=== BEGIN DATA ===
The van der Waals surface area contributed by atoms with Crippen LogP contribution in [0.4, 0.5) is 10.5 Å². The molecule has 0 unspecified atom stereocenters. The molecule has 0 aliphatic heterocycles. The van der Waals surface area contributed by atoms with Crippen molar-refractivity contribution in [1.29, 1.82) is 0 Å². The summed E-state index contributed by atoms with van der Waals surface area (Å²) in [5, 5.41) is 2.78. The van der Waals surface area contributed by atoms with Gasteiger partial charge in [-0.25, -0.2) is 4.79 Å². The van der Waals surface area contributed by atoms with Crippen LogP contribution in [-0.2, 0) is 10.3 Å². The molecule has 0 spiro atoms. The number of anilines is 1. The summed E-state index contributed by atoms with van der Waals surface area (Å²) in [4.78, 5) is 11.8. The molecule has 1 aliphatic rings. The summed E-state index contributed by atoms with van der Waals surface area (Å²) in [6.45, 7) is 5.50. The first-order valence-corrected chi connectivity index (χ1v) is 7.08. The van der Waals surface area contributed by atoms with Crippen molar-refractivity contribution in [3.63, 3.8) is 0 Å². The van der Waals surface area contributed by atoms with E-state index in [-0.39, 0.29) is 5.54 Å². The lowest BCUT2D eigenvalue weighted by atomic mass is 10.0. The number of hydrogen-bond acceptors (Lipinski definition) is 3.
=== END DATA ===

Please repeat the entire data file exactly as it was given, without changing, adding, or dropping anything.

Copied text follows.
The van der Waals surface area contributed by atoms with Crippen LogP contribution in [0.4, 0.5) is 10.5 Å². The molecule has 0 unspecified atom stereocenters. The molecule has 0 aliphatic heterocycles. The van der Waals surface area contributed by atoms with Crippen molar-refractivity contribution in [1.29, 1.82) is 0 Å². The summed E-state index contributed by atoms with van der Waals surface area (Å²) in [5, 5.41) is 2.78. The van der Waals surface area contributed by atoms with Gasteiger partial charge in [-0.25, -0.2) is 4.79 Å². The van der Waals surface area contributed by atoms with Crippen LogP contribution in [-0.2, 0) is 10.3 Å². The molecule has 0 spiro atoms. The number of anilines is 1. The summed E-state index contributed by atoms with van der Waals surface area (Å²) in [4.78, 5) is 11.8. The molecule has 1 aliphatic rings. The summed E-state index contributed by atoms with van der Waals surface area (Å²) in [6.45, 7) is 5.50. The first-order valence-corrected chi connectivity index (χ1v) is 7.08. The van der Waals surface area contributed by atoms with Crippen molar-refractivity contribution in [3.63, 3.8) is 0 Å². The van der Waals surface area contributed by atoms with E-state index in [-0.39, 0.29) is 5.54 Å². The lowest BCUT2D eigenvalue weighted by atomic mass is 10.0. The number of hydrogen-bond acceptors (Lipinski definition) is 3.